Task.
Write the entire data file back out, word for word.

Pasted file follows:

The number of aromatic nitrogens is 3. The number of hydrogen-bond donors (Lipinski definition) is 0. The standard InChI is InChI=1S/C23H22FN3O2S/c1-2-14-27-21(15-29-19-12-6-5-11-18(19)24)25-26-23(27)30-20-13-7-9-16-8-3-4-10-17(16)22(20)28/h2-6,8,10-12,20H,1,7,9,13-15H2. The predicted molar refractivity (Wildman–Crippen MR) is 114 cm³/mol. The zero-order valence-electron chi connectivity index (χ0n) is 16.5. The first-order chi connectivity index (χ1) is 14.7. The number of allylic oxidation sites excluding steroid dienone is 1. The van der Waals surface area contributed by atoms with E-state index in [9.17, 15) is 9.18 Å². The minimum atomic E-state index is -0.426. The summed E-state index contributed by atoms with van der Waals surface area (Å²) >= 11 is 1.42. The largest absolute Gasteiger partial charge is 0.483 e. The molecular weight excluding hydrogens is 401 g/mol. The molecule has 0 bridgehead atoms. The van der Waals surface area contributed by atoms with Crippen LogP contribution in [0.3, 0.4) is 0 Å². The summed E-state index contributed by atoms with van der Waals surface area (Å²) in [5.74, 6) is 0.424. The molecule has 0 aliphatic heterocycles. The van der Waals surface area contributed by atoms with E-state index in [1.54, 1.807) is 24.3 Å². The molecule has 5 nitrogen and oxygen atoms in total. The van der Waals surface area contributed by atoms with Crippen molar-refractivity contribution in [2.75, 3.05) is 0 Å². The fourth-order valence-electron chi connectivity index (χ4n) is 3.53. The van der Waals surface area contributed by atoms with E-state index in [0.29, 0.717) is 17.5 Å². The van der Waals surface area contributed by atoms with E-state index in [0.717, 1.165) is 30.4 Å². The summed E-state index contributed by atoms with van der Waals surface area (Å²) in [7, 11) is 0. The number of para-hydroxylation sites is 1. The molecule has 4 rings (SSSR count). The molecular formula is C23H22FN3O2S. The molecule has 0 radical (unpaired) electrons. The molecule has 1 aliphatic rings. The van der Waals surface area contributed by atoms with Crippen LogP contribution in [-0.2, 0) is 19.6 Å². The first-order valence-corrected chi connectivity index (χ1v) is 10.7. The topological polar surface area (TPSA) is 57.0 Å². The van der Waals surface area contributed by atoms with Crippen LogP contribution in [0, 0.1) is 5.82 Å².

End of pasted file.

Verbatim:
The number of aromatic nitrogens is 3. The number of hydrogen-bond donors (Lipinski definition) is 0. The standard InChI is InChI=1S/C23H22FN3O2S/c1-2-14-27-21(15-29-19-12-6-5-11-18(19)24)25-26-23(27)30-20-13-7-9-16-8-3-4-10-17(16)22(20)28/h2-6,8,10-12,20H,1,7,9,13-15H2. The predicted molar refractivity (Wildman–Crippen MR) is 114 cm³/mol. The zero-order valence-electron chi connectivity index (χ0n) is 16.5. The first-order chi connectivity index (χ1) is 14.7. The number of allylic oxidation sites excluding steroid dienone is 1. The van der Waals surface area contributed by atoms with E-state index in [9.17, 15) is 9.18 Å². The minimum atomic E-state index is -0.426. The summed E-state index contributed by atoms with van der Waals surface area (Å²) >= 11 is 1.42. The largest absolute Gasteiger partial charge is 0.483 e. The molecular weight excluding hydrogens is 401 g/mol. The molecule has 0 bridgehead atoms. The van der Waals surface area contributed by atoms with Crippen LogP contribution in [0.3, 0.4) is 0 Å². The summed E-state index contributed by atoms with van der Waals surface area (Å²) in [5.74, 6) is 0.424. The molecule has 0 aliphatic heterocycles. The van der Waals surface area contributed by atoms with E-state index in [1.54, 1.807) is 24.3 Å². The molecule has 5 nitrogen and oxygen atoms in total. The van der Waals surface area contributed by atoms with Crippen molar-refractivity contribution in [2.75, 3.05) is 0 Å². The fourth-order valence-electron chi connectivity index (χ4n) is 3.53. The van der Waals surface area contributed by atoms with E-state index in [0.29, 0.717) is 17.5 Å². The van der Waals surface area contributed by atoms with E-state index in [0.717, 1.165) is 30.4 Å². The summed E-state index contributed by atoms with van der Waals surface area (Å²) in [7, 11) is 0. The number of para-hydroxylation sites is 1. The molecule has 4 rings (SSSR count). The molecular formula is C23H22FN3O2S. The molecule has 0 radical (unpaired) electrons. The molecule has 1 aliphatic rings. The van der Waals surface area contributed by atoms with Crippen LogP contribution in [-0.2, 0) is 19.6 Å². The first-order valence-corrected chi connectivity index (χ1v) is 10.7. The topological polar surface area (TPSA) is 57.0 Å². The van der Waals surface area contributed by atoms with Crippen LogP contribution in [0, 0.1) is 5.82 Å².